The SC was on his way over to my house - I needed the exact sections ASAP.
So - I tried to join this forum in order to receive some guidance. I had an issue with my email - so I couldn’t post until now. I went on Houzz out of desperation - I received some good advice. I also received some nasty comments. That’s typical - and that’s why I didn’t want to post my issue over there.

The SC never showed up. I had a conversation with him this morning. He told me that he was using Kerdi in the shower. I asked if he was using a Kerdi drain - he said yes. I felt relieved. I know the PVC is still unusual - but if Kerdi works as well as I’ve read, no water is going to go down there anyway. . .

Then I purchased John’s book on Kerdi. My drain doesn’t look like a flange . . .

My SO is playing golf. I sent him some texts letting him know that I didn’t think the issue was solved. He was not happy. He told me to stay off of Houzz because they are giving me bad information. I didn’t even post this issue on Houzz - I was waiting to discuss everything here with you all.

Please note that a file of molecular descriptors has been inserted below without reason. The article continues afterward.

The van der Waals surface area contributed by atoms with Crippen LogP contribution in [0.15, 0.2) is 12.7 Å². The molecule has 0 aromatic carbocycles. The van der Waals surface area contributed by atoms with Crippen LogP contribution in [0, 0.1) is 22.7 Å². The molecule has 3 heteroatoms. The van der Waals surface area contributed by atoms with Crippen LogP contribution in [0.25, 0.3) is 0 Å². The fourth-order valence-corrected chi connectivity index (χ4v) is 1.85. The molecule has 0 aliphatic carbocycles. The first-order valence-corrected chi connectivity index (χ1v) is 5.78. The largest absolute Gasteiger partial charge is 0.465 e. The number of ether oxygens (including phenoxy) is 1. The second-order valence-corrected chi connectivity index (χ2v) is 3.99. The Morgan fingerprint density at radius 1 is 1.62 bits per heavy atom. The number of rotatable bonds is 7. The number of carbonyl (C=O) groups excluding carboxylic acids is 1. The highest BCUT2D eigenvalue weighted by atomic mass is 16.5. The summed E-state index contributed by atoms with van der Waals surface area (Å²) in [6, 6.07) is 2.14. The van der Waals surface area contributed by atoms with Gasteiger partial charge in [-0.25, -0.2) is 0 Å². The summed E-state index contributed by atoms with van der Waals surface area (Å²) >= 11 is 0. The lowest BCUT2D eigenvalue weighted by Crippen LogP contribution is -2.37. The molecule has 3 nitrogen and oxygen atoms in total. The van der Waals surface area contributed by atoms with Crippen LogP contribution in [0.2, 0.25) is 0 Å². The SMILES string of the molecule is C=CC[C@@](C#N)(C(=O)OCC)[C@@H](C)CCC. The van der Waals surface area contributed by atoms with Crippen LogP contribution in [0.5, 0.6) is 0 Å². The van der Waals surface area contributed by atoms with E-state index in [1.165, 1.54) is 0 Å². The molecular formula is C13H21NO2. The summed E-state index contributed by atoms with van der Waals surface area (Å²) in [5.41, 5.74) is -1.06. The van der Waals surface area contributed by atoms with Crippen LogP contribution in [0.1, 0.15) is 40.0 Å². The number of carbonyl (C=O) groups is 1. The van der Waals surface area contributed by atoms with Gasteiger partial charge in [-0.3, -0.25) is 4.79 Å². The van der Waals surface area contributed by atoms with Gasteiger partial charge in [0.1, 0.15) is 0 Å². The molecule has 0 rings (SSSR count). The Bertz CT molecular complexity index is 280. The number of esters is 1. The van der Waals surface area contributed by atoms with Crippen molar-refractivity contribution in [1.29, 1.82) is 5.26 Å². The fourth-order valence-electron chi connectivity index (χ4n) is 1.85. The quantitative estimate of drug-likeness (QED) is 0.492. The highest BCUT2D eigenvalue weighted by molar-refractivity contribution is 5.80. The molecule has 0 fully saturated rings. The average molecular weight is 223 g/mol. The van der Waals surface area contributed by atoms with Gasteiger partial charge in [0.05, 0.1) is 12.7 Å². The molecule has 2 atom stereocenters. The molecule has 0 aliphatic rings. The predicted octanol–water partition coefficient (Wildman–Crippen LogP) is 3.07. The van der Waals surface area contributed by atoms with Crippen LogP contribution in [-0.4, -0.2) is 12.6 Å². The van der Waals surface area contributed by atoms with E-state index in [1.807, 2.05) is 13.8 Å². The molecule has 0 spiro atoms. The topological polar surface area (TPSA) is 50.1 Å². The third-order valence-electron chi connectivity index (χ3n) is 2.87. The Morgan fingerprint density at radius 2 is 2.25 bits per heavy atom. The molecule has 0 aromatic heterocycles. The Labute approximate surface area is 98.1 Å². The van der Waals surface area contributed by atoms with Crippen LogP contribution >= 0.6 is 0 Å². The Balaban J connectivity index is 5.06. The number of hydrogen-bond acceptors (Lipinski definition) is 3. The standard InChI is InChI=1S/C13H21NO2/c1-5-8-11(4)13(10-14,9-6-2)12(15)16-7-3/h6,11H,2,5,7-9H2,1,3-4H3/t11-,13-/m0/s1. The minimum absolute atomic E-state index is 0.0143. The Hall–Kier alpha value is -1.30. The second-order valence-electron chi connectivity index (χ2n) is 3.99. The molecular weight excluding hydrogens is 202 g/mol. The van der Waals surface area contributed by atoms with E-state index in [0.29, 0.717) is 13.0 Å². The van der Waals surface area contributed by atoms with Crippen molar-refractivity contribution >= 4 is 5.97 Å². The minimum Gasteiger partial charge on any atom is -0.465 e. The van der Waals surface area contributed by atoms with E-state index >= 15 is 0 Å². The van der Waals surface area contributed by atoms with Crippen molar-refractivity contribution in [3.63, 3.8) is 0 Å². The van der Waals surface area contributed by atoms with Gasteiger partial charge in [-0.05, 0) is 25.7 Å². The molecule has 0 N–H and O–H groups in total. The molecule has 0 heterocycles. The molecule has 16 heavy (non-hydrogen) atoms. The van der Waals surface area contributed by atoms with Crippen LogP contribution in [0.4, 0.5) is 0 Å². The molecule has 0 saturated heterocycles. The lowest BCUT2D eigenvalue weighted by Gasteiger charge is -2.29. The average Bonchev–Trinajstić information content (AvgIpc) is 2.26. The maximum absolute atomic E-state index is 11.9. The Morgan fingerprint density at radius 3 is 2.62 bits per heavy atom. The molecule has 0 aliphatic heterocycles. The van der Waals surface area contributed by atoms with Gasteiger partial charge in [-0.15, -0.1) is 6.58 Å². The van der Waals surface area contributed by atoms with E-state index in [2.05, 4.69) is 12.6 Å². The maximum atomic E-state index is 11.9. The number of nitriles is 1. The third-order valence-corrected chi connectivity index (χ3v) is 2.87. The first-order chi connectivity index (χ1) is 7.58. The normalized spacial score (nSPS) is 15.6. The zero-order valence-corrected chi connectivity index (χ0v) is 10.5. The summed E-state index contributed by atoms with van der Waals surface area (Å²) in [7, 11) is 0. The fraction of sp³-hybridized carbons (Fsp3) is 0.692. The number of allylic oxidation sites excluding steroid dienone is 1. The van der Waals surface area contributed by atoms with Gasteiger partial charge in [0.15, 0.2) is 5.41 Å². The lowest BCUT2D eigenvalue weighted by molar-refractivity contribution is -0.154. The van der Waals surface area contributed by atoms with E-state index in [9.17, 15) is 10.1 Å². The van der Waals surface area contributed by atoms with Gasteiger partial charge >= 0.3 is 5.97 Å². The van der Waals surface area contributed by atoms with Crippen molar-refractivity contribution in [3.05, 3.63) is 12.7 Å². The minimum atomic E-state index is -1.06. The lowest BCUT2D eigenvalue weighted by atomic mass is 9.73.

I’m sorry about the long post. I’m upset. I’m not feeling well. Stress greatly aggravated my health - I am worried that I’m going to wind up back in the hospital.

All guidance/suggestions/advice is greatly appreciated.

Thanks,

Dani
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Unread 04-10-2021, 05:00 PM   #2
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I hit submit accidentally. I apologize for any grammatical/spelling errors - I’m typing on my phone.


I just tried to add my photos. They uploaded. I hit submit. It started going - and then didn’t finish. I just tried to add them again- now when I hit “manage attachments” - nothing happens.

John - sorry - I think I broke your forum. . .LOL.
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Unread 04-10-2021, 05:28 PM   #3
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Here are the photos. I had to resize them. My brain isn’t working.
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Unread 04-10-2021, 05:31 PM   #4
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#1. If you meant for there to be photos, there aren’t any—at least none that I can see..
#2. Stay away from/off of Houzz, please. I’m sure I can guess exactly who posted nasty and/or critical comments. And trust me, even though they have the word “Pro” next to their name, they are anything but. There’s one certain member who has created multiple fake accounts, including some “pro” accounts. Weird, right? When in doubt, ALWAYS check the profile of the “professional” giving advice. Real professionals: give their REAL first AND last names; give their REAL contact information; don’t use profile pictures that are generic/unrelated to their profession/are of someone else entirely/are silly, etc. Anyway, I can tell you the specifics privately, if you’d like, but let’s get your situation resolved.